Tech Resumes: Get the IT Job You Want

Tuesday May 8th 2007 by Katherine Spencer Lee
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Tips on crafting your resume to land top IT jobs. Did you know that using certain keywords can help?

One of the biggest challenges for technology professionals is creating a compelling resume. It’s a task that requires considerable time and attention, not to mention decent composition skills – a talent IT professionals are not known for. Fortunately, there are ways you can create a compelling resume, even if writing is not your forte.

While there is no magic formula for creating the perfect resume, there is some method to the madness. Consider the following tips and tricks:

Target the content. Take the time to tailor your resume to each job opening by highlighting your relevant skills and experience. A company that is recruiting a network security manager, for example, will be more interested in your knowledge of intrusion detection than your technical support skills.

Choose your words wisely. Many organizations use computer programs to evaluate resumes, searching for keywords in the documents that indicate a person’s experience, skills, personality traits, software proficiencies or academic credentials. Often, the phrases that employers seek, such as “.NET,” “wireless network management” or “CRM implementation,” are listed in the job description. Using language from the posting in your resume will increase the number of “hits” it generates during this initial screening process and improve your chances of being selected for an interview. Just be sure that you’re providing an accurate assessment of your background and not adding buzzwords to sound more impressive.

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Start with a bang. To capture a hiring manager’s attention immediately, begin your resume with a brief summary of your qualifications. The best statements clearly and succinctly describe your professional experience and expertise, as well as any certifications or awards you have received. Here’s an example: “Network engineer with five years of experience in network design and implementation, LAN/WAN interfacing, Internet protocols, and TCP/IP. Cisco Certified Internetwork Professional who has led numerous project teams that completed initiatives on time and under budget.”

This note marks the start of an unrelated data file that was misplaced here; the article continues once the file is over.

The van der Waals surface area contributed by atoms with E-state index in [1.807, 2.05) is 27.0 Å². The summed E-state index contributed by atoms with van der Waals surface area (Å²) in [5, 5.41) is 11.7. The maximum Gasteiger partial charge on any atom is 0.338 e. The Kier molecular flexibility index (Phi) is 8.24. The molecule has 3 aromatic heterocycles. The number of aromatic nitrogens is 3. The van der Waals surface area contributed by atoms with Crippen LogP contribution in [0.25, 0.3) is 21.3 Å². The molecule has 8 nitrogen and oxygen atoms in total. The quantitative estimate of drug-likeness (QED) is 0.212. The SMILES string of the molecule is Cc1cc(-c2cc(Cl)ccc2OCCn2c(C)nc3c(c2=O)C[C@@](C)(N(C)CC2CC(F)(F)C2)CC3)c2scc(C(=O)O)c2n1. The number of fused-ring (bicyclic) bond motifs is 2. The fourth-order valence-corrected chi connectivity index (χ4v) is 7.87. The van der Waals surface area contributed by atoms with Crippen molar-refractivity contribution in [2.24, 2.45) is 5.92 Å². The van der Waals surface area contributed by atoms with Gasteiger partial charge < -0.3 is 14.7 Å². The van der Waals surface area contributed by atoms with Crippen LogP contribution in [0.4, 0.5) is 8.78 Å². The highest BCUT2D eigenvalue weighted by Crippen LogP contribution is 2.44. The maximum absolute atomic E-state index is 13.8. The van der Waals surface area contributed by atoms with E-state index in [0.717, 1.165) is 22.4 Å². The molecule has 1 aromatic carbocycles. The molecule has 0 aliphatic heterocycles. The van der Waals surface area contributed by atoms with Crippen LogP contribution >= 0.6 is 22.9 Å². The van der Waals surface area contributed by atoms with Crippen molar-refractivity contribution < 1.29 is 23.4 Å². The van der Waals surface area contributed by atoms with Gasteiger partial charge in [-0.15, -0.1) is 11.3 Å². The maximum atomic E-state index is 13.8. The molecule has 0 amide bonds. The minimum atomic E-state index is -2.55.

Emphasize ROI. A common resume trap is including a “laundry list” of technical skills rather than demonstrating return on investment. No matter how relevant or impressive your skill set, employers want to see how your expertise and efforts will impact the company’s bottom line.

Highlight – and quantify, when possible – your contributions to the companies for which you’ve worked. For example, rather than saying, “Implemented new software,” a better option would be: “Recommended a software application that reduced the amount of time required to address technical problems by 40 percent.” Provide concrete examples of how you enhanced productivity, increased efficiency or reduced costs.

Be thorough but concise. A huge challenge for many IT professionals – especially those with years of experience – is sticking to the “one-page rule.” But most hiring managers today are flexible when it comes to the length of the resumes they review. In fact, nearly half (47 percent) of executives recently polled by our company prefer resumes that are two or three pages long, up from 26 percent a decade ago. For those applying for management-level positions, the figure is even higher: 92 percent of respondents prefer resumes that are more than one page.

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So, if you’re having trouble deciding which certification or competency to omit from your document, consider including them both. Just be careful not to go overboard; if a skill or proficiency is irrelevant to the job, leave it off. Employers still want to see that applicants can prioritize information and concisely convey the depth of their experience.

Sweat the small stuff. Eighty-four percent of executives polled by our company said it takes just one or two typographical errors in a resume to remove a candidate from consideration for a job opening; 47 percent said a single typo can be the deciding factor. Because many IT jobs require a keen eye for detail, a seemingly trivial mistake can signal to a hiring manager you lack the precision required for the role. In addition to proofreading your document several times, ask a few close friends to review your resume before sending it out; they may spot problems your spell-check function missed.

Project the right image. Having a quirky e-mail address that you distribute to family and friends is fine, but you shouldn’t ask potential employers to use it when contacting you. An address like “Gamer4Life@example.com” or “CyborgSid@example.com,” for instance, is not only unprofessional but may also reveal personal information that could cloud a hiring manager’s opinion of you.

Instead, create a separate account for professional purposes. Choose an address that is simple, obvious and easy to remember, such as your name or a variation of it. Along the same lines, don’t include personal information – such as your height or hobbies – which some job seekers have been known to do. These details will take up valuable space that should be dedicated to your professional background. Putting together an outstanding resume is no easy task. But the time and effort you spend in creating an eye-catching and error-free document just might persuade a potential employer that you’re the perfect candidate for the job.

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